Geminid meteor shower peak tonight, light up skies
Final meteor shower of the year to light up the skies this week, but cloudy skies could hinder visibility.
The final meteor shower of the year is set to illuminate the skies this week, but unfortunately, cloudy skies over Northumberland may hinder stargazers from witnessing this spectacular event. The Geminid meteor shower, a December tradition, is expected to reach its peak on the night of December 13 and may continue into the early morning of December 14 in our region. Northumberland International Dark Skies Park, which recently celebrated its tenth anniversary, is renowned as one of the best locations in the country to observe celestial events, with as many as 150 meteors potentially visible per hour, peaking around 7:30 pm.
Adding to the allure, the moon is entering a new phase, resulting in exceptionally dark skies that could enhance the visibility of the meteor shower. However, the Met Office has forecasted a cloudy evening at the time of writing, potentially obstructing the view for eager stargazers.
The Geminids are derived from a rocky asteroid called 3200 Phaethon, which has a comet-like orbit and was first observed in 1862. These meteoroids, small pieces of interplanetary debris, appear to radiate from near the bright star Castor in the Gemini Constellation.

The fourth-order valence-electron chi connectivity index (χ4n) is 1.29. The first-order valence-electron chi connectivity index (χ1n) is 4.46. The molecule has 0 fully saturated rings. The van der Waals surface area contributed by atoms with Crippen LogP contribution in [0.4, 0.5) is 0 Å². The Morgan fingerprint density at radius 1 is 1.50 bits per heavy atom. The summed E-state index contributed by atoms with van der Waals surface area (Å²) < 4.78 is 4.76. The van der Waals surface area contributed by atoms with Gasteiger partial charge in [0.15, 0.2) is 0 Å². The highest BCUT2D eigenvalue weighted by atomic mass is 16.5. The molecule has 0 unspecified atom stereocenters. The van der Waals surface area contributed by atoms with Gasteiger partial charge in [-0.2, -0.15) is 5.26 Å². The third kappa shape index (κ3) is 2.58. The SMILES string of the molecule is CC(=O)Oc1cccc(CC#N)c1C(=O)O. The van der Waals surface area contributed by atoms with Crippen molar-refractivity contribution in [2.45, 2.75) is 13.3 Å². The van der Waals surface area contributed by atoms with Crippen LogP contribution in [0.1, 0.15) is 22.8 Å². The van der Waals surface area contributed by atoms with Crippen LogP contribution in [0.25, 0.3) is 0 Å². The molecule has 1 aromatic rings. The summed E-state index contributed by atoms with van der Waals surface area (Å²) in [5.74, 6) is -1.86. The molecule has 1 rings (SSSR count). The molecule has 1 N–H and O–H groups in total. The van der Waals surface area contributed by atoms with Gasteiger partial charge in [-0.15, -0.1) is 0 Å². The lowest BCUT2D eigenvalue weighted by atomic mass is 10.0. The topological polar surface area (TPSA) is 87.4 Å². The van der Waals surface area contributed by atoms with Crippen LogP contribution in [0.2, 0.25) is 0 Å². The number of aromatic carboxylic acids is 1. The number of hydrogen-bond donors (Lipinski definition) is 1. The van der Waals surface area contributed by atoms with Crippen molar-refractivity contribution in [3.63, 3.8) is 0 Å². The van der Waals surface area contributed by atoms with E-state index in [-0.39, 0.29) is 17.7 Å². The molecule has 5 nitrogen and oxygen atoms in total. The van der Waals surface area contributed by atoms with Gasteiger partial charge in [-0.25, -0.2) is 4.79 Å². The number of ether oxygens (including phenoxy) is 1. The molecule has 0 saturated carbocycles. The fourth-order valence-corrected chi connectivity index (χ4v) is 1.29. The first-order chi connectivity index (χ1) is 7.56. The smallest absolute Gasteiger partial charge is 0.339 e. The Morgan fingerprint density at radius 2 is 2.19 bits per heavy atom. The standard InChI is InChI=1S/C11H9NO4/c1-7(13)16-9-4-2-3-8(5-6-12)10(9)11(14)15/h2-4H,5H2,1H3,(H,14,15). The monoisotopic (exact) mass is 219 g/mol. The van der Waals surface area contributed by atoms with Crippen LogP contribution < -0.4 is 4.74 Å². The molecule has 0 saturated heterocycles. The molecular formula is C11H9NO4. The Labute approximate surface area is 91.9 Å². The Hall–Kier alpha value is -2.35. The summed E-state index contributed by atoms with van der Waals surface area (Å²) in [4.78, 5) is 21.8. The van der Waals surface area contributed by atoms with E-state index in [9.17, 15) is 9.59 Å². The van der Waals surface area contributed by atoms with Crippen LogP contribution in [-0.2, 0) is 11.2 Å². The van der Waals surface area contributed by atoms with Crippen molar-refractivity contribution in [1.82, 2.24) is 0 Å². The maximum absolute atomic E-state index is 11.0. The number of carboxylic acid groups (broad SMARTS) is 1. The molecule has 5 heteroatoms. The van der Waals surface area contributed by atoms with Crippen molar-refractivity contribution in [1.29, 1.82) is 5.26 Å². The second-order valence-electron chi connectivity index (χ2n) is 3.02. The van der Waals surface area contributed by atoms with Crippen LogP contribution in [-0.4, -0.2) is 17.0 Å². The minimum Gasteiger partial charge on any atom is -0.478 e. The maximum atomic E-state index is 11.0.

The Royal Observatory in Greenwich notes that the Geminids are unique in that they can display a variety of colors, including white, yellow, green, red, and blue. This colorful display is partly due to the presence of trace metals such as sodium and calcium, similar to the materials used in fireworks.
Dan Pye, director of astronomy and science communication at Kielder Observatory, described the Geminids as an active meteor shower, ranking as the second busiest event of the year, after the Perseids in August. He advised stargazers to venture away from areas with light pollution to maximize their chances of spotting meteors, emphasizing that darker skies reveal more stars and meteors that would otherwise be obscured by light pollution.
For optimal meteor viewing, it is recommended to visit a dark sky location with clear weather and lie flat on your back with feet facing south, allowing for an unobstructed view of the sky. Additionally, preparation for cold weather is essential, as stargazers may need to endure chilly temperatures during their meteor-watching expeditions.
Photographers have captured stunning images of the Geminids Meteor Shower, including a breathtaking photo of a shooting star streaking across the sky behind the iconic Sycamore Gap, and a spectacular image of numerous meteors hurtling through space as a backdrop to the tree. These captivating visuals serve as a testament to the awe-inspiring nature of the Geminid meteor shower.
The Geminids are observable worldwide due to their nearly 24-hour peak duration, and individuals in the UK are encouraged to seek out a viewing location between six and 7 pm. For those new to stargazing, it is important to allow time for your eyes to adjust to the night sky, enhancing the visibility of the meteors and creating a more immersive viewing experience.